2. Provides a simple hook system to catch-all non supported files, then are piped out to different handlers if they exists.

  3. Otherwise, all non supported files are simply copied.

It comes with basic dependency tracking, so any change will affect only its dependent sources.

3.1 - Basic usage

The best way is adding tarima as dependency, global or locally, and then setup your package.json for using it:

{ // package.json
  "scripts": {
    "dev": "tarima -w",
    "build": "tarima -f"

Now calling yarn dev will start in watch-mode and yarn build will force a complete rebuild of all sources.

The default source directory is ./src if you need anything else you can provide arguments, e.g. tarima -S foo -S bar which will watch more directories.

Use directory names only without globs as they will be compiled like {foo,bar}/**

Also you can specify this option in your package.json file:

  "tarima": {
    "src": ["foo", "bar"]

3.2 - Handling sources

All files then are read or watch from given directories, any change will trigger a compilation process.

This process will transpile the given source file if tarima supports it, if not it will be piped or copied as stated above.

Basically you can write ./src/ and obtain ./build/src/index.html as result.

You'll notice that the source's filepath will be maintained as is, because you can specify multiple source directories and it will be difficult to resolve everything.

You can use the rename option for cut-off directories from the destination filepath:

{ // package.json
  "tarima": {
    "rename": [

This will match ./src/ to ./build/index.html directly.

The {basedir/1} expression will split the source's dirname and remove the first directory from its left, e.g. ./dest/src/file.ext becomes ./dest/file.ext and such.

Tarima will let you organize your source files as your pleasure, and them process them as you expect, to write them finally wherever you want.

Not a complete building tool but damn useful for daily work.

3.3 - Notifications

Tarima will use node-notifier to display some feedback about the process.

You can customize some values of the notification popup:

{ // package.json
  "tarima": {
    "notifications": {
      "title": "My app",
      "okIcon": "./success.png",
      "errIcon": "./failure.png"

3.4 - Caching support

Tarima is efficient by tracking dependencies using a json-file for caching, this way on each startup nothing will be compiled unless they are changes or dirty files.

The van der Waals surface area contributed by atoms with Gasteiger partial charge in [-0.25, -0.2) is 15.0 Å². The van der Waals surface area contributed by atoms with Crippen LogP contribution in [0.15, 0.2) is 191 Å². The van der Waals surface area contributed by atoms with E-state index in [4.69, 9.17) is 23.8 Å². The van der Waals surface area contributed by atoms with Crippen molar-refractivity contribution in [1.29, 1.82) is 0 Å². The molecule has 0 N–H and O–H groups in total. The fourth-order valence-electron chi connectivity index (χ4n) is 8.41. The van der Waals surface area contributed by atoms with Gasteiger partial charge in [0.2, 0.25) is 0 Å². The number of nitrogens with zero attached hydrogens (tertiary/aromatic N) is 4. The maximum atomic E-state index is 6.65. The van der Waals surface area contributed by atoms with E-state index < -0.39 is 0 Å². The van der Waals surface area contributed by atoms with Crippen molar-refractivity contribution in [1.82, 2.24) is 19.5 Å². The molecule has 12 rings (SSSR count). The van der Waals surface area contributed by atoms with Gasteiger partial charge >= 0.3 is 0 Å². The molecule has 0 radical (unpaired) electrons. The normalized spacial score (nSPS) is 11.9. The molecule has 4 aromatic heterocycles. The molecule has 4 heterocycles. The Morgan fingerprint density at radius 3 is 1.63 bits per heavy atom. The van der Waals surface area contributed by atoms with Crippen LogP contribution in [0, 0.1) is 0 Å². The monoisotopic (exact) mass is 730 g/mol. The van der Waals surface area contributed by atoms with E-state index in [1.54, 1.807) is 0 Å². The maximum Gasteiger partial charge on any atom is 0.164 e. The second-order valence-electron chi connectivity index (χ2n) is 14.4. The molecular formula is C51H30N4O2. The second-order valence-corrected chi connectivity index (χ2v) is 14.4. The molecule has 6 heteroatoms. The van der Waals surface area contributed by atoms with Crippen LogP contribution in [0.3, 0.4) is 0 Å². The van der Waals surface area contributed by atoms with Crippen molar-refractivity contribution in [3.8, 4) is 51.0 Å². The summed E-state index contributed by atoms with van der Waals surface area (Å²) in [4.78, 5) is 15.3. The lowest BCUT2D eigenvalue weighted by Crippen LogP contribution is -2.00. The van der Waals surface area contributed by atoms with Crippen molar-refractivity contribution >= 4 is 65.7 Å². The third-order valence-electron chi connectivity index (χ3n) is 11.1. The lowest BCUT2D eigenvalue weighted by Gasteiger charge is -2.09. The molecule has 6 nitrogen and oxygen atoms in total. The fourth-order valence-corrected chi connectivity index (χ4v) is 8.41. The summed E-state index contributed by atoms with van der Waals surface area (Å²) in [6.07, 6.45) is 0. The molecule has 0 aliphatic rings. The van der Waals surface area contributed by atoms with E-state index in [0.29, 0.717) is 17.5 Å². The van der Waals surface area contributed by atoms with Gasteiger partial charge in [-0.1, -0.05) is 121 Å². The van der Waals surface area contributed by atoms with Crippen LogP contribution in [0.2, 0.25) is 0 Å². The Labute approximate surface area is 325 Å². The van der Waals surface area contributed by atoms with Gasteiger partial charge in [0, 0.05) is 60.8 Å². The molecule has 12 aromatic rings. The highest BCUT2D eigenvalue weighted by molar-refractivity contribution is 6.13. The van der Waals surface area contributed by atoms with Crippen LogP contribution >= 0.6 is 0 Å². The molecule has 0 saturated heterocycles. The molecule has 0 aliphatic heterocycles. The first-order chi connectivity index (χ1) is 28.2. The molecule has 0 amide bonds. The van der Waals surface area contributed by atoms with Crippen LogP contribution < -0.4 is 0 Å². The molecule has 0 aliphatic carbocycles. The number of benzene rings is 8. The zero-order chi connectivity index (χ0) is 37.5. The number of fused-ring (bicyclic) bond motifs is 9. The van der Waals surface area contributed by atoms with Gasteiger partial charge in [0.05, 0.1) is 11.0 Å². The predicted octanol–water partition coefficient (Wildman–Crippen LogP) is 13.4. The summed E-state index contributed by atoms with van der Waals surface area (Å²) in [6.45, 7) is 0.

By default the cache file is .tarima, but you use a different file specifying the cacheFile option:

{ // package.json
  "tarima": {
    "cacheFile": "tmp/cache.json"

3.5 - Bundle support

By default all scripts are transpiled only, you must enable the bundle option for globally treat each entry-point as bundle.

This option can be true to enable bundling on all files (filtered), a glob string, or an array of globs.

Files matching the globs will be treated as entry-points, see below.

Or locally set the $bundle option as front-matter:

$bundle: true
import { getValue } from './other/script';
export default function () {
  return getValue(...arguments);

When using $bundle you don't need to declare it on each imported file, only within the entry-points you want to bundle.

On javascript you can use the tilde prefix for loading sources from the cwd, e.g.

import pkg from '~/package.json';

Even stylesheets are entry-points by nature:

@import 'colors.less';
a { color: @link-text-color; }

So you don't need anything else to bundle stylesheets. ;)

3.6 - Ignoring sources

Ignoring sources will skip all matched files from watching, Tarima will never track them for any purpose.

You can use the ignoreFiles to provide a glob-based file with patterns to be ignored.


{ // package.json
  "tarima": {
    "ignoreFiles": [".gitignore"]

Any .gitignore compatible format is supported.

3.7 - Filtering sources

Filtered sources are watched but not used for any transpilation process, they are ignored because they should be imported from any other entry-point file.

A common pattern is ignoring everything which starts with underscore:

{ // package.json
  "tarima": {
    "filter": [

3.8 - Rollup.js

You can provide a configuration file for rollup using the rollupFile option:

{ // package.json
  "tarima": {
    "rollupFile": "rollup.config.js"

The src and dest options are ignored since tarima will override them internally.

You can setup the specific behavior of bundling using bundleOptions:

{ // package.json
  "tarima": {
    "bundleOptions": {
      "transpiler": "babel"
      "less": { "plugins": [] }

All given options are passed directly when calling the view.bundle() method.

3.9 - Locals

You can pass a global locals object accesible for all parsed templates, this way you can reuse anything do you need:

{ // package.json
  "tarima": {
    "locals": {
      "title": "My project"

Given locals are passed directly when calling any render() method on Tarima.

3.10 - Plugins

Using the plugins option you can declare scripts or modules to be loaded and perform specific tasks, common plugins are:

  • talavera — support for sprites and lazy loading
  • tarima-lr — LiveReload integration (light-weight)
  • tarima-bower — quick support for optional bower files
  • tarima-browser-sync — BrowserSync integration (heavy)

Some plugins can take its configuration from pluginOptions or directly from the main configuration:

{ // package.json
  "tarima": {
    "pluginOptions": {
      "bower": { "bundle": true }

All plugins are loaded automatically by Tarima on the startup.

devPlugins are loaded only if the dev-mode is enabled (aka NODE_ENV=development)

3.11 - Settings

  • cwd
  • src
  • dest
  • public
  • cacheFile
  • rename
  • filter
  • ignore
  • ignoreFiles
  • watch
  • bundle
  • bundleOptions
  • plugins
  • devPlugins
  • pluginOptions
  • flags
  • locals
  • reloader
  • notifications

WIP: this document is being updated...